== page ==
I admit it, I'm a little bit won over. Episode two didn't bore me for a second and I am now planning on watching this series, despite my issues with its sexual politics.
It was a smart move introducing a character like Richard early on, showing exactly how easily Dollhouse can be misused/abused, and he was a frightening psychopath if not an especially original one. That said, I am disturbed by the snuff-like aspect of Joss's Richard's fantasy - here is a man who sees women as animals. He wants to fuck them, poison them, hunt them down, kill them. And while Echo turned the tables on Richard and managed to best him in the end, the majority of the episode made me feel deeply uncomfortable. I was a bit reminded of Tarantino's "Death Proof" except that in that film every female character had a distinct, appealing personality, so the misogyny in the story never overshadowed the Girl Power (and omg at least in "Death Proof" none of the girls actually fucked Stuntman Mike before he killed them/tried to kill them). Here though, I couldn't tell the difference between the person Echo was programmed to be and Caroline, the person Echo once was. I don't plan to criticise Dushku's acting ability every week because I found her quite compelling here, but my problem is that I can't get a hold on who she is - I'm not sure if the characters she's playing are all beginning to bleed into one another or if she's just not a precise enough actress. Time will tell, I suppose.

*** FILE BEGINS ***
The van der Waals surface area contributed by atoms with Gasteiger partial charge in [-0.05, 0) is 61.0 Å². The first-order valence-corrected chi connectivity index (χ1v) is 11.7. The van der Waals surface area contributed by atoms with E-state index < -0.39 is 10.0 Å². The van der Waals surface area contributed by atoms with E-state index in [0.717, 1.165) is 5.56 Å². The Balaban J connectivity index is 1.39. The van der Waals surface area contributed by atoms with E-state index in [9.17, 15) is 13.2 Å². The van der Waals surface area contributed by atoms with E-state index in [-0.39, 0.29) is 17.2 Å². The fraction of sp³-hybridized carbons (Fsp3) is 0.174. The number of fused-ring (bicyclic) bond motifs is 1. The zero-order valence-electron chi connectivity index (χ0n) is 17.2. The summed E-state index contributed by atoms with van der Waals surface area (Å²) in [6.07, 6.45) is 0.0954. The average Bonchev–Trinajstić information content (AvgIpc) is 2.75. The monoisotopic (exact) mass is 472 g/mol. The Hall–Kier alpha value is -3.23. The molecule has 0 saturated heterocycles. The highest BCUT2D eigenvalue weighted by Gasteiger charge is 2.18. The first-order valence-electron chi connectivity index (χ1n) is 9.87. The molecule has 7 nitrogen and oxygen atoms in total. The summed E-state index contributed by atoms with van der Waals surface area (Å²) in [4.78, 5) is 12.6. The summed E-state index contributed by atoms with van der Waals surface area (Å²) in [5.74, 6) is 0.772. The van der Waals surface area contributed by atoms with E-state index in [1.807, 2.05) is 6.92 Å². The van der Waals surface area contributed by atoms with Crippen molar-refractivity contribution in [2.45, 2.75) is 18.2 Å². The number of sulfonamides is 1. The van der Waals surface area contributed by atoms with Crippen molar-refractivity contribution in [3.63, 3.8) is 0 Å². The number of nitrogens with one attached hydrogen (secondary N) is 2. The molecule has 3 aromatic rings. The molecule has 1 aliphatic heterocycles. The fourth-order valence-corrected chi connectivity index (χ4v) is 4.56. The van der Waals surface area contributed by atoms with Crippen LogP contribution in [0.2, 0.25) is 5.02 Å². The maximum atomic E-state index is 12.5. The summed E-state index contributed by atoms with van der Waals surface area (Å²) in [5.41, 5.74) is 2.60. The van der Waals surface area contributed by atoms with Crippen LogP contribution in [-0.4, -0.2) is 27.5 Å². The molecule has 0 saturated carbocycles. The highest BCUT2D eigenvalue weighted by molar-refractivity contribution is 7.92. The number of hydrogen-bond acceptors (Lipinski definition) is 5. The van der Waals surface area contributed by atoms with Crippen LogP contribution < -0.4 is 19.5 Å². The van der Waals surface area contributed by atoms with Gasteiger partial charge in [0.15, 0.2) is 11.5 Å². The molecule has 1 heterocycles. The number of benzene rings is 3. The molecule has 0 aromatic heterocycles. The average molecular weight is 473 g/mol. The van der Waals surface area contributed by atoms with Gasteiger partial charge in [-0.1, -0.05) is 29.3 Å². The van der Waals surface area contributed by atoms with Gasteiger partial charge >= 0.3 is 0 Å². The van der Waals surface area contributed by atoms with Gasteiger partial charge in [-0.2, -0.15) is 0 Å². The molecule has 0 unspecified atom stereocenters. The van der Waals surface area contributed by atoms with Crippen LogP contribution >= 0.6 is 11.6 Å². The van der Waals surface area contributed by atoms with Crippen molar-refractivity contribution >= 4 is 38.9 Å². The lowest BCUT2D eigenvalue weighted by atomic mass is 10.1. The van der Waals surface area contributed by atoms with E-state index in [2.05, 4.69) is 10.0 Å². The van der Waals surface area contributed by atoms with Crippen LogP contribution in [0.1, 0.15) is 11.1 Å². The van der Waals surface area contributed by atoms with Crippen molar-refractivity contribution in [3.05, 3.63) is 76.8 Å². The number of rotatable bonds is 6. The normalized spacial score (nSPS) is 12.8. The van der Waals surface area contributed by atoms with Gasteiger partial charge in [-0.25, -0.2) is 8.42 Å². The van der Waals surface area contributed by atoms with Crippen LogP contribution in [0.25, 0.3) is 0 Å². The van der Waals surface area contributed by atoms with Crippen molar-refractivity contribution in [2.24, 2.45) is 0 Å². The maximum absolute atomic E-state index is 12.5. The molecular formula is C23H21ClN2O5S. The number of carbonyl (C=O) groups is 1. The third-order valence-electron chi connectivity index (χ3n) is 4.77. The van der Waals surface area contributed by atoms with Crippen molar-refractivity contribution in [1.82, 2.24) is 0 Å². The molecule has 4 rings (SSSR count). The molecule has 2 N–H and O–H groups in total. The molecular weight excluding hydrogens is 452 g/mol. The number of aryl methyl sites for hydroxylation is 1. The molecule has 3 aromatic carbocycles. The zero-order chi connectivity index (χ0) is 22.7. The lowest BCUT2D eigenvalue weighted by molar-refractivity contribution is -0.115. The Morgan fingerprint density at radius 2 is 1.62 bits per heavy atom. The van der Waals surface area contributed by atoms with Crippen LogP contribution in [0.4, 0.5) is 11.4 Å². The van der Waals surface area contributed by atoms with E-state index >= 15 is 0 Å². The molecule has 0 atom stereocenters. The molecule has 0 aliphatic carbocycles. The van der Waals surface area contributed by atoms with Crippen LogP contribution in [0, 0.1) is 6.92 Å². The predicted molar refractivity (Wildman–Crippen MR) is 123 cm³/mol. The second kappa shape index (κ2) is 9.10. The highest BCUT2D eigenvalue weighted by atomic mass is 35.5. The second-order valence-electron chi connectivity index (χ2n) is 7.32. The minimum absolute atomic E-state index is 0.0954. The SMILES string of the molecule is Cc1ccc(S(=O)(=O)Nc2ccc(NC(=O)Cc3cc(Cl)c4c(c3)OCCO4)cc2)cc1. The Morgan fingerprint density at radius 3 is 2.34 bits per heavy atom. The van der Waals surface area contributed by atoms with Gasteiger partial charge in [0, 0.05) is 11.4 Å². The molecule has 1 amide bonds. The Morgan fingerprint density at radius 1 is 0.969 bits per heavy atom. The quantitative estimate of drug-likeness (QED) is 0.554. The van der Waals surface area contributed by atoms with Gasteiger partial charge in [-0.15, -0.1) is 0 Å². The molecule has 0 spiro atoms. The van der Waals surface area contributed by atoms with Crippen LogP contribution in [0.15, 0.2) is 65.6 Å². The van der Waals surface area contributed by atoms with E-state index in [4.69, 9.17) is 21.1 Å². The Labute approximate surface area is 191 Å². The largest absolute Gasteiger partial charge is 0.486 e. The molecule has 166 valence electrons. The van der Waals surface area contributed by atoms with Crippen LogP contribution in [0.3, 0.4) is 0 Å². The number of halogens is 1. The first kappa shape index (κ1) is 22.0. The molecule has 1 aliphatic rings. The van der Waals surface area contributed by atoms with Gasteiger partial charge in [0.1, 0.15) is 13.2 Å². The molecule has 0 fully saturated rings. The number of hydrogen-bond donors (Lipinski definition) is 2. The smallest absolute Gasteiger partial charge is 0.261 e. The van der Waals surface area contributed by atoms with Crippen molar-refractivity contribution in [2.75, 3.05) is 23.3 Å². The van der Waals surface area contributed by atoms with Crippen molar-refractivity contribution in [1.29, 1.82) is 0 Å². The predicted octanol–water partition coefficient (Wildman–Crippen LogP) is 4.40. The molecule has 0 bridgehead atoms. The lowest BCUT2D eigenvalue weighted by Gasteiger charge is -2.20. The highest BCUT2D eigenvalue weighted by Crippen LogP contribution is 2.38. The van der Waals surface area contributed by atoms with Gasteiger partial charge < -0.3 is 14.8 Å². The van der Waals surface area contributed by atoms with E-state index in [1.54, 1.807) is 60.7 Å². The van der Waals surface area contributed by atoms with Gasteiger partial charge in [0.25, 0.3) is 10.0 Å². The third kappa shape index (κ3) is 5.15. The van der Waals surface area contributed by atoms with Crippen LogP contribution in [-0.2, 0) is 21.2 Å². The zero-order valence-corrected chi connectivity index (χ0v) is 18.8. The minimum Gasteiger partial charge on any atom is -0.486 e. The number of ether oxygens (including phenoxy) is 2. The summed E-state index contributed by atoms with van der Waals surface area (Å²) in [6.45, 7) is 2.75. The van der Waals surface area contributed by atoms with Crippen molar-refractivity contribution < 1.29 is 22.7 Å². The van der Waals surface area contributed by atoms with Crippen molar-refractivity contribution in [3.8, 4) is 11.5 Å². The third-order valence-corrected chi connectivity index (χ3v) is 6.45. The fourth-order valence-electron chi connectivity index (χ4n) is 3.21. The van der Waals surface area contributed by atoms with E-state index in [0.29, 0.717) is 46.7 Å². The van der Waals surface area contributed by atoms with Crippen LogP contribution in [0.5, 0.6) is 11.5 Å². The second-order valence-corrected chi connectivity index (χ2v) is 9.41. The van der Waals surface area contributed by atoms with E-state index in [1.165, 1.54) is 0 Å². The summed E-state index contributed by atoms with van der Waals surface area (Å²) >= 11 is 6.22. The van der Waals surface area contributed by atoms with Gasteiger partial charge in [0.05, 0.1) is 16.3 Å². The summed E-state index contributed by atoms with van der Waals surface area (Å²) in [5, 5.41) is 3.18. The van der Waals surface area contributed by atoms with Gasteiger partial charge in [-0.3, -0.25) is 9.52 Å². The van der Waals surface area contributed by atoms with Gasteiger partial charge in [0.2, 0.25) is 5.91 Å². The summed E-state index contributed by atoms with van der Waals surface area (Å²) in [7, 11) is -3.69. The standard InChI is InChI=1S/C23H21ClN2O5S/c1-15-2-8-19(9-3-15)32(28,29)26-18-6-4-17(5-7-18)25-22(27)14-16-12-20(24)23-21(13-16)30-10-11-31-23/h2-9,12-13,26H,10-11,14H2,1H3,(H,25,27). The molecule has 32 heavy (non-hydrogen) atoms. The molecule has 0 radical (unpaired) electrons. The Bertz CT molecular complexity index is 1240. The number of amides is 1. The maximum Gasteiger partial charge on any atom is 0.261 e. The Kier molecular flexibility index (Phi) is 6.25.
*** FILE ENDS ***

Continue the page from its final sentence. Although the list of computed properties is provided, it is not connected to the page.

One thing I want this show to explore at some point is the rape factor inherent in the setup of the organisation. Given that the actives are generally hired as prostitutes, is it enough that they consented to be brain wiped (if indeed they did consent)? What exactly were they told would happen to them and why did any of them agree to take part? Did they know their personalities would be removed? Did they know they would be used as prostitutes? In the pilot Caroline says something along the lines of, "I don't have a choice in this" which makes it seem as if she knew what she was getting into but was consenting only very reluctantly, which may as well be not at all.
Tahmoh Penikett's character, Paul, wears clothes very well, and I like the way he walks. Not sure if I find him attractive yet, but there's potential there.